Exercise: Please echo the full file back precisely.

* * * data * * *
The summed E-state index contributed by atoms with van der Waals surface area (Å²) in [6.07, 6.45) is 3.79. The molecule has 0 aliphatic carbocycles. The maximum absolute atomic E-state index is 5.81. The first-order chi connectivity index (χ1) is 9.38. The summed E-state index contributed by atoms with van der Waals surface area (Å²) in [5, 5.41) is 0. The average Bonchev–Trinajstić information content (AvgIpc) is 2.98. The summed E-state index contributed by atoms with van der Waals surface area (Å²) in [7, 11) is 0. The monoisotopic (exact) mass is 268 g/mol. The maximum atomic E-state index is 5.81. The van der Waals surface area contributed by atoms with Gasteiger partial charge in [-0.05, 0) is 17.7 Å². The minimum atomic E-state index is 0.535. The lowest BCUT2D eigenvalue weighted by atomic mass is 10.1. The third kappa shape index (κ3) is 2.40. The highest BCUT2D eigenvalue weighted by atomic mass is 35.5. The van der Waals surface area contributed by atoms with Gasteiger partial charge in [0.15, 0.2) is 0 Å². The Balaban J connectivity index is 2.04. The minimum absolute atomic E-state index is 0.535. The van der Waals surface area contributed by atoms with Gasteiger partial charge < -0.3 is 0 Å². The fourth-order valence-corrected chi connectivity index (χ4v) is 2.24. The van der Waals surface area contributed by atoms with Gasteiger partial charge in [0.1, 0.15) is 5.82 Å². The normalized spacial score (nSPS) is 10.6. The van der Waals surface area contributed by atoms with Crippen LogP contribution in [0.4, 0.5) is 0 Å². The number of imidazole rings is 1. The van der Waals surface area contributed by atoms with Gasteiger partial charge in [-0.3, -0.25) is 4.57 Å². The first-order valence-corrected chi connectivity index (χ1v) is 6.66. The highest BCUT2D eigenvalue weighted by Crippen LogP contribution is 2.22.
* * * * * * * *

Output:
The summed E-state index contributed by atoms with van der Waals surface area (Å²) in [6.07, 6.45) is 3.79. The molecule has 0 aliphatic carbocycles. The maximum absolute atomic E-state index is 5.81. The first-order chi connectivity index (χ1) is 9.38. The summed E-state index contributed by atoms with van der Waals surface area (Å²) in [5, 5.41) is 0. The average Bonchev–Trinajstić information content (AvgIpc) is 2.98. The summed E-state index contributed by atoms with van der Waals surface area (Å²) in [7, 11) is 0. The monoisotopic (exact) mass is 268 g/mol. The maximum atomic E-state index is 5.81. The van der Waals surface area contributed by atoms with Gasteiger partial charge in [-0.05, 0) is 17.7 Å². The minimum atomic E-state index is 0.535. The lowest BCUT2D eigenvalue weighted by atomic mass is 10.1. The third kappa shape index (κ3) is 2.40. The highest BCUT2D eigenvalue weighted by atomic mass is 35.5. The van der Waals surface area contributed by atoms with Gasteiger partial charge in [0.15, 0.2) is 0 Å². The Balaban J connectivity index is 2.04. The minimum absolute atomic E-state index is 0.535. The van der Waals surface area contributed by atoms with Gasteiger partial charge < -0.3 is 0 Å². The fourth-order valence-corrected chi connectivity index (χ4v) is 2.24. The van der Waals surface area contributed by atoms with Gasteiger partial charge in [0.1, 0.15) is 5.82 Å². The normalized spacial score (nSPS) is 10.6. The van der Waals surface area contributed by atoms with Crippen LogP contribution in [0.4, 0.5) is 0 Å². The number of imidazole rings is 1. The van der Waals surface area contributed by atoms with Gasteiger partial charge in [-0.3, -0.25) is 4.57 Å². The first-order valence-corrected chi connectivity index (χ1v) is 6.66. The highest BCUT2D eigenvalue weighted by Crippen LogP contribution is 2.22.